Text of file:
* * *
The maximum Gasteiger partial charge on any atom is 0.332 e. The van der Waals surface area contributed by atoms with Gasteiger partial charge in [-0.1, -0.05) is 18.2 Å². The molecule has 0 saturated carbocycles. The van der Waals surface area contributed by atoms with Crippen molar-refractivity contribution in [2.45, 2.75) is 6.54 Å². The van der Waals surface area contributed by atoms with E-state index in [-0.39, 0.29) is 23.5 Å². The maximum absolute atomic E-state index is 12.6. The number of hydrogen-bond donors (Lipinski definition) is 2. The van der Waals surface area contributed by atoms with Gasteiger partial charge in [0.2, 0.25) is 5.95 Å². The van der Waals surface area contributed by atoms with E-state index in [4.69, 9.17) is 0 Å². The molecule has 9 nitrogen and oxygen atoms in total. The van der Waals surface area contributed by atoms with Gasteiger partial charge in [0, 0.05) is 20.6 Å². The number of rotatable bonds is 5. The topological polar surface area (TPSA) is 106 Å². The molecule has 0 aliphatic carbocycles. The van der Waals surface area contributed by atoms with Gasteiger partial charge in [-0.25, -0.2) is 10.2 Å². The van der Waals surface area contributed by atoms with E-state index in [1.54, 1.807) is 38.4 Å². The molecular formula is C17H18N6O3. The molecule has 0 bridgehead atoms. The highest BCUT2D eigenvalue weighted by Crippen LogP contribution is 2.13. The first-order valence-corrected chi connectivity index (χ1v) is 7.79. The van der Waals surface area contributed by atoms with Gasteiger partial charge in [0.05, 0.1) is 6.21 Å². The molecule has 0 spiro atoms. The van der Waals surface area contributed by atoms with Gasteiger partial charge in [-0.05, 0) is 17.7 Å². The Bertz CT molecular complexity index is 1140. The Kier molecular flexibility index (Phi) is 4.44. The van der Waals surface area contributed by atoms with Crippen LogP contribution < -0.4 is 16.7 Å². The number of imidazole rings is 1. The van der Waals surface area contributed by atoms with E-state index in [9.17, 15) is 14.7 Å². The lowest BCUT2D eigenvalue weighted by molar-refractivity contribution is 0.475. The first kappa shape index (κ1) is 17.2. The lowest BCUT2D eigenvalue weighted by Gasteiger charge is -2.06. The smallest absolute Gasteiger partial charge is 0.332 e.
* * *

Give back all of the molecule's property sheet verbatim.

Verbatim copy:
The maximum Gasteiger partial charge on any atom is 0.332 e. The van der Waals surface area contributed by atoms with Gasteiger partial charge in [-0.1, -0.05) is 18.2 Å². The molecule has 0 saturated carbocycles. The van der Waals surface area contributed by atoms with Crippen molar-refractivity contribution in [2.45, 2.75) is 6.54 Å². The van der Waals surface area contributed by atoms with E-state index in [-0.39, 0.29) is 23.5 Å². The maximum absolute atomic E-state index is 12.6. The number of hydrogen-bond donors (Lipinski definition) is 2. The van der Waals surface area contributed by atoms with Gasteiger partial charge in [0.2, 0.25) is 5.95 Å². The van der Waals surface area contributed by atoms with E-state index in [4.69, 9.17) is 0 Å². The molecule has 9 nitrogen and oxygen atoms in total. The van der Waals surface area contributed by atoms with Gasteiger partial charge in [0, 0.05) is 20.6 Å². The number of rotatable bonds is 5. The topological polar surface area (TPSA) is 106 Å². The molecule has 0 aliphatic carbocycles. The van der Waals surface area contributed by atoms with Gasteiger partial charge in [-0.25, -0.2) is 10.2 Å². The van der Waals surface area contributed by atoms with E-state index in [1.54, 1.807) is 38.4 Å². The molecular formula is C17H18N6O3. The molecule has 0 bridgehead atoms. The highest BCUT2D eigenvalue weighted by Crippen LogP contribution is 2.13. The first-order valence-corrected chi connectivity index (χ1v) is 7.79. The van der Waals surface area contributed by atoms with Gasteiger partial charge in [0.05, 0.1) is 6.21 Å². The molecule has 0 spiro atoms. The van der Waals surface area contributed by atoms with Gasteiger partial charge in [-0.05, 0) is 17.7 Å². The Bertz CT molecular complexity index is 1140. The Kier molecular flexibility index (Phi) is 4.44. The van der Waals surface area contributed by atoms with Crippen LogP contribution < -0.4 is 16.7 Å². The number of imidazole rings is 1. The van der Waals surface area contributed by atoms with E-state index in [9.17, 15) is 14.7 Å². The lowest BCUT2D eigenvalue weighted by molar-refractivity contribution is 0.475. The first kappa shape index (κ1) is 17.2. The lowest BCUT2D eigenvalue weighted by Gasteiger charge is -2.06. The smallest absolute Gasteiger partial charge is 0.332 e.